Articles on Microservices

Andrew Hao

Andrew Hao

Evented Rails: Decoupling complex domains in Rails with Domain Events

Raphael Koh In our last Domain-Driven Design discussion, we learned how to group similar business components into application Bounded Contexts, which were separated folders in our Rails apps. This segregated cohesive groups of application code into separate folder structures (bounded contexts), and gave us a jumping-off point to drawing more explicit boundaries between domains in

Stripes
Andrew Hao

Andrew Hao

Bring clarity to your monolith with Bounded Contexts

Check out the video of this talk from ElixirConf 2017 below Monolithic applications are great when you start building your company, but as time progresses, they become difficult to maintain. These codebases, as they grow, easily become Big Balls of Mud. When building large applications in frameworks like Rails, the very convention-over-configuration design principles that made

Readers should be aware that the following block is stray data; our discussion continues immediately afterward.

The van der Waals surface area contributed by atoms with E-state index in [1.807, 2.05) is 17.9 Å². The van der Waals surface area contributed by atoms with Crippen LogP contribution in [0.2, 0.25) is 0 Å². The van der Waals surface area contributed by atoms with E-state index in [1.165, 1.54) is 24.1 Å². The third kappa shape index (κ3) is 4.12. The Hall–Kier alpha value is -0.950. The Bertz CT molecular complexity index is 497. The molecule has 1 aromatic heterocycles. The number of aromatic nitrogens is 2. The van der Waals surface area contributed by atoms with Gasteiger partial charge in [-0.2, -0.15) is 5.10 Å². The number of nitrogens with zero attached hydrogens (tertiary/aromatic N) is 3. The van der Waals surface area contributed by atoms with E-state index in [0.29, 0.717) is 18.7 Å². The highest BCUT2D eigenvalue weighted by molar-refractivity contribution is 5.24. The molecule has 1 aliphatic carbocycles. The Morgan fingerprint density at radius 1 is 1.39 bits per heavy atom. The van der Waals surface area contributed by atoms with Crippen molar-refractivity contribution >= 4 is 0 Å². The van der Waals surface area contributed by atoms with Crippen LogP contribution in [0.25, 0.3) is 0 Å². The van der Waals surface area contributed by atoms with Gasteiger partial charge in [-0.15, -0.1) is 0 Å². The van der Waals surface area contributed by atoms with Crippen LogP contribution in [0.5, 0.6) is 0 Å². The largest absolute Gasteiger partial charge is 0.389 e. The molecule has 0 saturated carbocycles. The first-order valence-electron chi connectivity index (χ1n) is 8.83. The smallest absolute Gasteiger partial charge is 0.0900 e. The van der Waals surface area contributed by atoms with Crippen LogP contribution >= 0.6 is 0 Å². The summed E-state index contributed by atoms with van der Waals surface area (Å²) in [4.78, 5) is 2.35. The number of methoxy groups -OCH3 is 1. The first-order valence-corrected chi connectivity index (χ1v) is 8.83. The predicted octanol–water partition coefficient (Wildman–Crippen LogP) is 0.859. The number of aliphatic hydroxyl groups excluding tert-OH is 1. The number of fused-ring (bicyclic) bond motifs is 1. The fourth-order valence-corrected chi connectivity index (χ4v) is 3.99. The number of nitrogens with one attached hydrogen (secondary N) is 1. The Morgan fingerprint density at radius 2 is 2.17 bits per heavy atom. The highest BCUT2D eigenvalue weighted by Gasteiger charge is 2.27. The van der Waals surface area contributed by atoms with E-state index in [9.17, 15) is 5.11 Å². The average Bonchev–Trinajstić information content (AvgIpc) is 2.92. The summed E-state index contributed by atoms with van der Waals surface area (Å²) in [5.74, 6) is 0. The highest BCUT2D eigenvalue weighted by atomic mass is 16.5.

Rudy Jahchan

Rudy Jahchan

Services and Serverless – Carbon Five LA Talk Night August 17th

The micro-services push is on with developers writing simpler applications that interact with each other. But how do you deploy these services? Manage versions and discoverability? Learn two approaches from our August 17th Talk Night speakers as they cover using Docker or going completely server-less with Amazon Web Services’ Lambda! First we’ll have Samuel Chow,

Andrew Hao

Andrew Hao

Rails, meet Phoenix: add Phoenix to your Rails ecosystem with session sharing

You’ve resolved to build your company’s Next Big Thing in Phoenix and Elixir. That’s great! You’re facing a problem though – all user authentication and access concerns are performed on your Rails system, and the work to reimplement this in Phoenix is significant. Fortunately for you, there is a great Phoenix plug to share session

Lights
Erin Swenson-Healey

Erin Swenson-Healey

An Incremental Migration from Rails Monolithic to Microservices

Your Rails application has become a monolith. Your test suite takes 30 minutes to run, your models grow to several hundred (or thousand!) lines, and feature development slows to a crawl. New members of your team must read through massive amounts of code before they can feel confident making changes. You’ve watched Uncle Bob’s Architecture

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